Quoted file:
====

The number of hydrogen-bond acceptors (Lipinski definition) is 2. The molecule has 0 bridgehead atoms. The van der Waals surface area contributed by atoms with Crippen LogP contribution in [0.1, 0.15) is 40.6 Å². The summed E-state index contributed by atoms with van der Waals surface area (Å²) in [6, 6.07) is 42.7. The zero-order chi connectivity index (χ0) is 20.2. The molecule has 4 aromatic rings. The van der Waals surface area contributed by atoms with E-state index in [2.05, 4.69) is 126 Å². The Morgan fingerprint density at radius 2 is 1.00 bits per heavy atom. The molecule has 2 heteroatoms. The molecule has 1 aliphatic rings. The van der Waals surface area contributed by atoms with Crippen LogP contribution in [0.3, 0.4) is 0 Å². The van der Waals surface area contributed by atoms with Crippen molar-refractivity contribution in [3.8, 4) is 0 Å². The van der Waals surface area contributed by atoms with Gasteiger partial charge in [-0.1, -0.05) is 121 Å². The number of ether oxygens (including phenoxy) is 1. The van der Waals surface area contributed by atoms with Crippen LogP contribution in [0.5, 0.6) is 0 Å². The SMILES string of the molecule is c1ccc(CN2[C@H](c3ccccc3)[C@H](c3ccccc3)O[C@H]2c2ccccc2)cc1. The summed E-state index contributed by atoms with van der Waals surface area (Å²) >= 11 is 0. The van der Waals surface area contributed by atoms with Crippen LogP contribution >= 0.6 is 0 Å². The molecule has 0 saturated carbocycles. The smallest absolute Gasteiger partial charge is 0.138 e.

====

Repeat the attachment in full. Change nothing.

The number of hydrogen-bond acceptors (Lipinski definition) is 2. The molecule has 0 bridgehead atoms. The van der Waals surface area contributed by atoms with Crippen LogP contribution in [0.1, 0.15) is 40.6 Å². The summed E-state index contributed by atoms with van der Waals surface area (Å²) in [6, 6.07) is 42.7. The zero-order chi connectivity index (χ0) is 20.2. The molecule has 4 aromatic rings. The van der Waals surface area contributed by atoms with E-state index in [2.05, 4.69) is 126 Å². The Morgan fingerprint density at radius 2 is 1.00 bits per heavy atom. The molecule has 2 heteroatoms. The molecule has 1 aliphatic rings. The van der Waals surface area contributed by atoms with Crippen LogP contribution in [0.3, 0.4) is 0 Å². The van der Waals surface area contributed by atoms with Crippen molar-refractivity contribution in [3.8, 4) is 0 Å². The van der Waals surface area contributed by atoms with Gasteiger partial charge in [-0.1, -0.05) is 121 Å². The number of ether oxygens (including phenoxy) is 1. The van der Waals surface area contributed by atoms with Crippen LogP contribution in [0.5, 0.6) is 0 Å². The SMILES string of the molecule is c1ccc(CN2[C@H](c3ccccc3)[C@H](c3ccccc3)O[C@H]2c2ccccc2)cc1. The summed E-state index contributed by atoms with van der Waals surface area (Å²) >= 11 is 0. The van der Waals surface area contributed by atoms with Crippen LogP contribution >= 0.6 is 0 Å². The molecule has 0 saturated carbocycles. The smallest absolute Gasteiger partial charge is 0.138 e.